Defense Date


Document Type


Degree Name

Master of Public Health


Epidemiology & Community Health

First Advisor

Kate Lapane


BACKGROUND: Increasing rates of hospital acquired Clostridium difficile (CDI), as well as mortality owing to CDI, warrants further exploration of risk factors. Clostridium difficile bacteria typically produce toxins which inactivate the Rho proteins found in the colonic epithelium. Statins also disrupt Rho protein cell signaling functions. The objective of this study was to estimate the extent to which use of statins increases the risk of healthcare-acquired CDI. METHODS: Patients over 18 years of age admitted to hospitals contributing data to the University HealthSystem Consortium between 2002 and 2009 were eligible. We identified 25, 111 incident cases of CDI and matched up to 5 controls, matched on hospital, year of admission date, and age +/- 10 years (N=68,259). Patients with ICD-9-CM code of 008.45 who initiated a minimum three day course of either metronidazole or oral vancomycin on/after day 5 of admission were considered incident cases of CDI. RESULTS: Compared to non-users, users of any drug within the statin class as monotherapy were 0.63 times less likely to be classified as a case (95% CI = 0.60-0.66) adjusting for potential confounders. CONCLUSIONS: Our data did not support the Rho protein hypothesis. Rather it was consistent with a growing body of literature demonstrating reduced risk of infections with statin use. Statins’ pleiotropic properties may provide protection against CDI.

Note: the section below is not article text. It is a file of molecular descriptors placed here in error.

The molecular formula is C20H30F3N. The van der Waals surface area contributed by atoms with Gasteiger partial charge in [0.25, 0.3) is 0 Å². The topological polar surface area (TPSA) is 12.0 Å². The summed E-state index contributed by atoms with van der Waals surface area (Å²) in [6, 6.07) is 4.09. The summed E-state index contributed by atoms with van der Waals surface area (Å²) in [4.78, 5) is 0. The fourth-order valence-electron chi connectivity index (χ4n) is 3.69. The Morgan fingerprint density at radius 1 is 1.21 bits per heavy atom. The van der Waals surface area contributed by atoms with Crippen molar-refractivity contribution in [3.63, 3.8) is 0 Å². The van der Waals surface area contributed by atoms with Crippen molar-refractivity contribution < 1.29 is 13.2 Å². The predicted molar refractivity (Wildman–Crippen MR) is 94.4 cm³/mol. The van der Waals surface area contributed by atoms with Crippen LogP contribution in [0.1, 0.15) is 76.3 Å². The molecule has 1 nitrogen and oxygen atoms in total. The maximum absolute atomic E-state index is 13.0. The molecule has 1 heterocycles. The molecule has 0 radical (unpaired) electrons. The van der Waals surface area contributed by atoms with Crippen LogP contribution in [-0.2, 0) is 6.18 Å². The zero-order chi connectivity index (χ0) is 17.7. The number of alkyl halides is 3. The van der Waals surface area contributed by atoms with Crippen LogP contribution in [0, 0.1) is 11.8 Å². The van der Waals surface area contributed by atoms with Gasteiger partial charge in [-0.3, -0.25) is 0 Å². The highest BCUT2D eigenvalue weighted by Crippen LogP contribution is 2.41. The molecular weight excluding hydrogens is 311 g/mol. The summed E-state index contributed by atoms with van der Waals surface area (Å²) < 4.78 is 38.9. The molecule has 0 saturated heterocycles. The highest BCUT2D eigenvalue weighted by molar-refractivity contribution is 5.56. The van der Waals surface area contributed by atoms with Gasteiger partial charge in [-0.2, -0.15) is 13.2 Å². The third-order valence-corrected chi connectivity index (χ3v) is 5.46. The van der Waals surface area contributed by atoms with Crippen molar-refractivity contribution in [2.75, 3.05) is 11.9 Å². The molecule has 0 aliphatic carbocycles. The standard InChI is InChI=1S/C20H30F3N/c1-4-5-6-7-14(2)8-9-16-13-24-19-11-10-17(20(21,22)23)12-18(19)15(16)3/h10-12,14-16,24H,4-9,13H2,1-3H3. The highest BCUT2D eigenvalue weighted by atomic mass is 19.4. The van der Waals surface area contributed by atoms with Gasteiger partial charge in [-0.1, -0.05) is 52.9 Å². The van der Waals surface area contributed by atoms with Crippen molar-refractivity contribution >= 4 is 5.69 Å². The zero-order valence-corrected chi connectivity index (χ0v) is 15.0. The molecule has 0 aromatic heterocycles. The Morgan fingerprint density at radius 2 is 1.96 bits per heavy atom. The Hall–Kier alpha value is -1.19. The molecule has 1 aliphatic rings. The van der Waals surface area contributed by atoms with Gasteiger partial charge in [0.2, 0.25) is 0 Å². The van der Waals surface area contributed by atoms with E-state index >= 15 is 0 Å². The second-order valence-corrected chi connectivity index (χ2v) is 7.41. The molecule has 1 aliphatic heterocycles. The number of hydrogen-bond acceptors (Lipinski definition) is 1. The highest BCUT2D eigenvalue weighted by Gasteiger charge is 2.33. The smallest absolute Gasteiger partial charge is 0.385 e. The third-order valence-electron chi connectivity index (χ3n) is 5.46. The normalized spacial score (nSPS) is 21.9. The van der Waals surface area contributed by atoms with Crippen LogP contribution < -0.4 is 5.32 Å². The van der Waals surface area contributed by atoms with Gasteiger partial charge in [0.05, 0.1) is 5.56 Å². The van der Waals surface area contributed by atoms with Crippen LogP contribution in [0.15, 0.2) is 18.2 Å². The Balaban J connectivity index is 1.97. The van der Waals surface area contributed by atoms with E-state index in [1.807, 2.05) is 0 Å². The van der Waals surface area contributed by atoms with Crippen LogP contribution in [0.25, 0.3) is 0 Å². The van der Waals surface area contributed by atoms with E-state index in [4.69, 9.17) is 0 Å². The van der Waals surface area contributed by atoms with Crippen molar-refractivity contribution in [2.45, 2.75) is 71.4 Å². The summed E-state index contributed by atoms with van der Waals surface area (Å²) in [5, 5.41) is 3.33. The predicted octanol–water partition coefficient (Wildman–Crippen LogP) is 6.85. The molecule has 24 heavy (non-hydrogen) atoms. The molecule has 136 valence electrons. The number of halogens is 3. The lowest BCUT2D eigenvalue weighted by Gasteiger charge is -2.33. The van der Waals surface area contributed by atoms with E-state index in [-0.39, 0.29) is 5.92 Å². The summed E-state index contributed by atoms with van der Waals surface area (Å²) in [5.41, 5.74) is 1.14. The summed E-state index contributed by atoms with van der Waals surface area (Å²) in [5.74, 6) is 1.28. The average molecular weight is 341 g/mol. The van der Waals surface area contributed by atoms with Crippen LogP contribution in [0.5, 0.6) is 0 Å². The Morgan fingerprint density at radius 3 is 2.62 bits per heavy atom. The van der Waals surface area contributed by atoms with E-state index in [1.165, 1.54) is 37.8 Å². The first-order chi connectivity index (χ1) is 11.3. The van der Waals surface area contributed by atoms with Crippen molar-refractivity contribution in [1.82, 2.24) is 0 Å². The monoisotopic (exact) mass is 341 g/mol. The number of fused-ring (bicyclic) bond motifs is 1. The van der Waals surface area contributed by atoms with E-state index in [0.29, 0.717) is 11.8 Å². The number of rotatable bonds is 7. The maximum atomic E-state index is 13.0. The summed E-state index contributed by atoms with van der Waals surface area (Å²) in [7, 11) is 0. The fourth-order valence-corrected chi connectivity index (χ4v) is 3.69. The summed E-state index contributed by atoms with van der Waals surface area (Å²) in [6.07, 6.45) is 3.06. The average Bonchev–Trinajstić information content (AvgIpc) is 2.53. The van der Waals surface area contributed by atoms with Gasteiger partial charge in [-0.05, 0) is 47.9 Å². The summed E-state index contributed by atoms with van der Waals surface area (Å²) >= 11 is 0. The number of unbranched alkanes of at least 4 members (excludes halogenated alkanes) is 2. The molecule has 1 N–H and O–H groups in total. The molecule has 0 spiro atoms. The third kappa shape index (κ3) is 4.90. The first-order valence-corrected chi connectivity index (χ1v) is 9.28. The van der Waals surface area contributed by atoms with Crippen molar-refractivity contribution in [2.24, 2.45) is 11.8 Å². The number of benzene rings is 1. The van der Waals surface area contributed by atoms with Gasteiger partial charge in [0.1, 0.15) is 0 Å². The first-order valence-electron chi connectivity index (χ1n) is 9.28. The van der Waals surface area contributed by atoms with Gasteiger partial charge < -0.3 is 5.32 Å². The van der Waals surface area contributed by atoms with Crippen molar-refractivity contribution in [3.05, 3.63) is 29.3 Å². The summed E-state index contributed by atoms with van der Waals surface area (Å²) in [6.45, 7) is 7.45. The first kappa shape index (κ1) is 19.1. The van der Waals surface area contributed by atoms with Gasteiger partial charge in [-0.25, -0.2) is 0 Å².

© The Author

Is Part Of

VCU University Archives

Is Part Of

VCU Theses and Dissertations

Date of Submission

May 2010

Included in

Epidemiology Commons